To most people it was little more than a glorified electronic board-game entertainment device, but Baer understood the potential for it to expand beyond that, and in the following years soon after the ball began to roll on the creation of gaming. The public was largely apathetic towards the up and coming technology.[2] The Odyssey was generally promoted as a fun learning device for kids, and was even considered a great tool for its educational purposes potential. The early advertisements promoted the home system as a “total play and learning experience for all ages.” However, it was the bonafide “geeks” of the time — especially in colleges and universities across North America — that had their interest piqued in seeing these ideas that Ralph Baer brought forth expanded upon.

While the 1960s may have been the catalyst for the industry to begin moving forward, the 1970s were truly the time where the American public began to slowly take a minor interest in the hobby. The quality of video games began to explode as the technological limitations were lifted[3] and the first popular game, Pong, was released. Made by Atari and more specifically attributed to Atari’s founder, Nolan Bushnell, Pong was the first game to bring structured multi-person gameplay that was easy to play, but challenging to master. This attitude helped video games flourish as those who played the game immediately looked to compete with whoever they played against.

atari 1
Pong was the result of a fortunate glitch while programming, that prevented each paddle from fully scrolling up and down.

Because of the refined structure in games, the general consensus towards them began to explode in popularity. In the late 1970s video games’ prevalence in arcades skyrocketed with kids and teenagers heading to them in droves with small communities surrounding each local arcade. This expansion of gaming from scientists and computer techs, to a much larger and younger demographic begins the first public support for gaming.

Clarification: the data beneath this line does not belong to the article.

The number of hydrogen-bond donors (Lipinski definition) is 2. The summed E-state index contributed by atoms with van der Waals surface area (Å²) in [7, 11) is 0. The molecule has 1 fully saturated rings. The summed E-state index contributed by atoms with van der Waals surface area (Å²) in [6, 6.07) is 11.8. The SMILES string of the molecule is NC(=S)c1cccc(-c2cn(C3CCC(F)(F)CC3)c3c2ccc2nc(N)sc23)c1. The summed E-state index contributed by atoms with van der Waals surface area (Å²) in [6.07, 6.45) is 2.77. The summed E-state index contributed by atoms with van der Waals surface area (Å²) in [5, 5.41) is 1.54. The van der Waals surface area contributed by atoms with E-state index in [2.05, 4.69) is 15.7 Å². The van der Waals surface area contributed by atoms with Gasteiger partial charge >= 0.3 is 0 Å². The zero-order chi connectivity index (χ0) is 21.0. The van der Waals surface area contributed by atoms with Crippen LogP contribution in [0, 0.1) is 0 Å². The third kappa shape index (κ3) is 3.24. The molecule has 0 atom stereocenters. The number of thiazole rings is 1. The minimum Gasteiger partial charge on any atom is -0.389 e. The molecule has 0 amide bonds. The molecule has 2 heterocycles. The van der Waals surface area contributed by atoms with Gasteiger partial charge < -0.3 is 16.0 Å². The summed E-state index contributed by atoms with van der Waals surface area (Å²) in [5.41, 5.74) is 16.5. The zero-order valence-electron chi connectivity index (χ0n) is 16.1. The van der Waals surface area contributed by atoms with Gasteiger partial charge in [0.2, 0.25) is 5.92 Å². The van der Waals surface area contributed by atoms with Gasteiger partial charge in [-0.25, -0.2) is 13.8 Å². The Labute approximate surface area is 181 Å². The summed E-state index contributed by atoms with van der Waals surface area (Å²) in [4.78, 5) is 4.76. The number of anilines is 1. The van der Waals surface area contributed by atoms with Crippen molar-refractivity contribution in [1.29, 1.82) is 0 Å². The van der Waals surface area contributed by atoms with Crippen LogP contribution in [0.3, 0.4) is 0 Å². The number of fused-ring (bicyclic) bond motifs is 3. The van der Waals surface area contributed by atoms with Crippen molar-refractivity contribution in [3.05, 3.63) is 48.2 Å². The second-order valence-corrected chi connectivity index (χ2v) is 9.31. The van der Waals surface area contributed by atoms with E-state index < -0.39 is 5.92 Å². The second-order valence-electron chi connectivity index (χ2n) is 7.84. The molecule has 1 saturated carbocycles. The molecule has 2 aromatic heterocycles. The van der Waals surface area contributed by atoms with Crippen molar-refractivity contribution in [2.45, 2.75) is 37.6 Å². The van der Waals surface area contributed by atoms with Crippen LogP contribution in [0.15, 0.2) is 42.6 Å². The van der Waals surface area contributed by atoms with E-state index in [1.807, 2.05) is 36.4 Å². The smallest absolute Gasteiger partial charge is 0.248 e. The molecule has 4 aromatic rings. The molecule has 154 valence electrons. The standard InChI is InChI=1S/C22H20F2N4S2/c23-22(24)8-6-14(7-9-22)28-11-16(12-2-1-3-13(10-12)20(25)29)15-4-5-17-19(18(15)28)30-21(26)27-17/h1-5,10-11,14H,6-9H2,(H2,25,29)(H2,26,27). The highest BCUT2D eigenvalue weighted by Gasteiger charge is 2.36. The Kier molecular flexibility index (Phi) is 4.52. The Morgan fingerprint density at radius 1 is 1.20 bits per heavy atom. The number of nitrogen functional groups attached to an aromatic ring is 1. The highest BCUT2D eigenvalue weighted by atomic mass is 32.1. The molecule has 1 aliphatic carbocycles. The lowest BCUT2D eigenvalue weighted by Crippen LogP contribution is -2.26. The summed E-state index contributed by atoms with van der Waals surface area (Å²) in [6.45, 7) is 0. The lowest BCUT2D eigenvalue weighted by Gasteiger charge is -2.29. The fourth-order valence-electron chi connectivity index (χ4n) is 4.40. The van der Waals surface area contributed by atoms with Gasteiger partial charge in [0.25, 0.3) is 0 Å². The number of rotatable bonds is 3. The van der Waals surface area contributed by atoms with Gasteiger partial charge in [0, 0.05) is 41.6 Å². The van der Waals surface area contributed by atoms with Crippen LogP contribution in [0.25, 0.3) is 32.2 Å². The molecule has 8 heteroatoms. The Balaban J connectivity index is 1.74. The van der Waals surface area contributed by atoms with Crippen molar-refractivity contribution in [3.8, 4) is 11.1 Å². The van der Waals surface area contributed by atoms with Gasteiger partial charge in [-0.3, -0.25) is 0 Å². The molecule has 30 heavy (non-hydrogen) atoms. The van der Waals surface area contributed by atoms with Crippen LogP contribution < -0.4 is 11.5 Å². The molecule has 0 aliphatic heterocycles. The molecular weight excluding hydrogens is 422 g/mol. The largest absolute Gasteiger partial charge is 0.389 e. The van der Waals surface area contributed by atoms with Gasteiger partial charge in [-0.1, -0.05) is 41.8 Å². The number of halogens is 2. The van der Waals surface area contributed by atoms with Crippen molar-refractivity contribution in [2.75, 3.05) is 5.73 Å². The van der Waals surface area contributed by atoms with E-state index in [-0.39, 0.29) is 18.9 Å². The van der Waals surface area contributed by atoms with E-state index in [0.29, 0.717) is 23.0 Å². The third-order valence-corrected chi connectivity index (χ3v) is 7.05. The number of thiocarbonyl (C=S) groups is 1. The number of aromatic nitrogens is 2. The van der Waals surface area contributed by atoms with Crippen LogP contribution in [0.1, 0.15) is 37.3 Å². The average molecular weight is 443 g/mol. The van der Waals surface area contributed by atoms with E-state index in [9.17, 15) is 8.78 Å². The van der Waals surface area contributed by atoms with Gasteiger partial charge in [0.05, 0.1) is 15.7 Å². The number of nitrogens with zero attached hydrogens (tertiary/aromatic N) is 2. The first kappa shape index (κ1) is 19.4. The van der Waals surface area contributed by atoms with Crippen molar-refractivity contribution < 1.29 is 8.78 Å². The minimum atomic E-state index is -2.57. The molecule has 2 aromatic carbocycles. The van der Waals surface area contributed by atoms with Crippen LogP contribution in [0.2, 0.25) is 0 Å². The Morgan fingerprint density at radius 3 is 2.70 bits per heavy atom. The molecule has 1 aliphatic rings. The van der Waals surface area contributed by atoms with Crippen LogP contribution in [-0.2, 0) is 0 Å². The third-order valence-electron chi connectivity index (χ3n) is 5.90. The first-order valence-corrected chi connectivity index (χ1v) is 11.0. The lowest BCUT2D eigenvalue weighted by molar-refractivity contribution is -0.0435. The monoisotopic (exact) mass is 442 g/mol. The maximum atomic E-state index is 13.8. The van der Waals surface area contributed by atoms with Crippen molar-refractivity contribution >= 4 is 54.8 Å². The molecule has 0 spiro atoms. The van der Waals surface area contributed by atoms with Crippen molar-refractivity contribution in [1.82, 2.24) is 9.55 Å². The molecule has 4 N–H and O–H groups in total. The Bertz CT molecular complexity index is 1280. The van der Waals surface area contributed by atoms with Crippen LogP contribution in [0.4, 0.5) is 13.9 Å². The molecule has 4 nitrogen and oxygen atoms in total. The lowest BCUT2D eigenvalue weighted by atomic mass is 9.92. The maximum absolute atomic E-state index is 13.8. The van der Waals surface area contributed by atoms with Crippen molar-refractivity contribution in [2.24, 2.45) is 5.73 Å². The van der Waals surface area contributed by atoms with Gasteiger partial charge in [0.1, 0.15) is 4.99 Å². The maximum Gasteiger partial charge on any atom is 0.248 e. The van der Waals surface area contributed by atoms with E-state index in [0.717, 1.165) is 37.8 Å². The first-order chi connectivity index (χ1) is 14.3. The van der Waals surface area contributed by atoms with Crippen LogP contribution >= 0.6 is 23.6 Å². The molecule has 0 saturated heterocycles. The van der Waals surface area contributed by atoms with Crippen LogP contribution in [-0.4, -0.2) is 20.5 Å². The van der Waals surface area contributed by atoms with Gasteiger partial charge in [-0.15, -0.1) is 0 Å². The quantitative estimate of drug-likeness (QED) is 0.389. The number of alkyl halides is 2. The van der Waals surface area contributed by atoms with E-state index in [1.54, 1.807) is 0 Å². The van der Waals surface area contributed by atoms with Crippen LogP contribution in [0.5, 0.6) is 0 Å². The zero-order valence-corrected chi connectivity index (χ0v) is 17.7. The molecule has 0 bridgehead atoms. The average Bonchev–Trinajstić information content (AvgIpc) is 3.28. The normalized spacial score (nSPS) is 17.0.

For a moment, it seemed that the support that the industry had gotten would be an immense blessing, but in reality it was a curse lurking underneath. The first and second generation of video games (1970-1977; 1977-1983) introduced some of the most iconic games of all time. Games like Pac-Man, Space Invaders, Frogger, and many more created immense buzz in the market on home consoles like the Atari 2600. Profits were exploding, but very soon the market became saturated just as the news media was beginning its first somewhat respectable coverage towards the medium.

Competition had grown fast between game publishers, and investors saw the video game business as an untapped gold-mine with everyone suddenly heading there at once.  Business executives in charge of publishing the games didn’t fully understand what creating a game required and simply demanded as many games to be released as they could get. These absurd demand requests hindered developers with stringent time schedules. Most game makers were no longer able to find the time to make something unique or interesting and instead recreated old games but with slightly different styles and concepts. After a short time of massive improvements with seemingly every game’s release being better than the last, consumers quickly noticed when the quality nose-dived and the entire industry was on the verge of total collapse.

Most major news-media outlets had concluded that the North American Video Game Crash of 1983 was the end of a fad[4]; the end of a simple phase in American culture. For a few years they were right. Outside of the local arcades, home video game consoles were on a dramatic decline, and representation of gaming was fittingly non-existent. However, in 1985 a relatively new Japanese company, Nintendo, had nearly single-handedly saved the entire industry and began a rebirth of video games in the United States.

One of the biggest keys to this rebirth was just a single game character that is now intrinsically integrated into the American consciousness — Mario.

Super Mario to the rescue? The character practically saved the industry in the mid 80s.
Super Mario to the rescue? The character practically saved the industry in the mid 80s.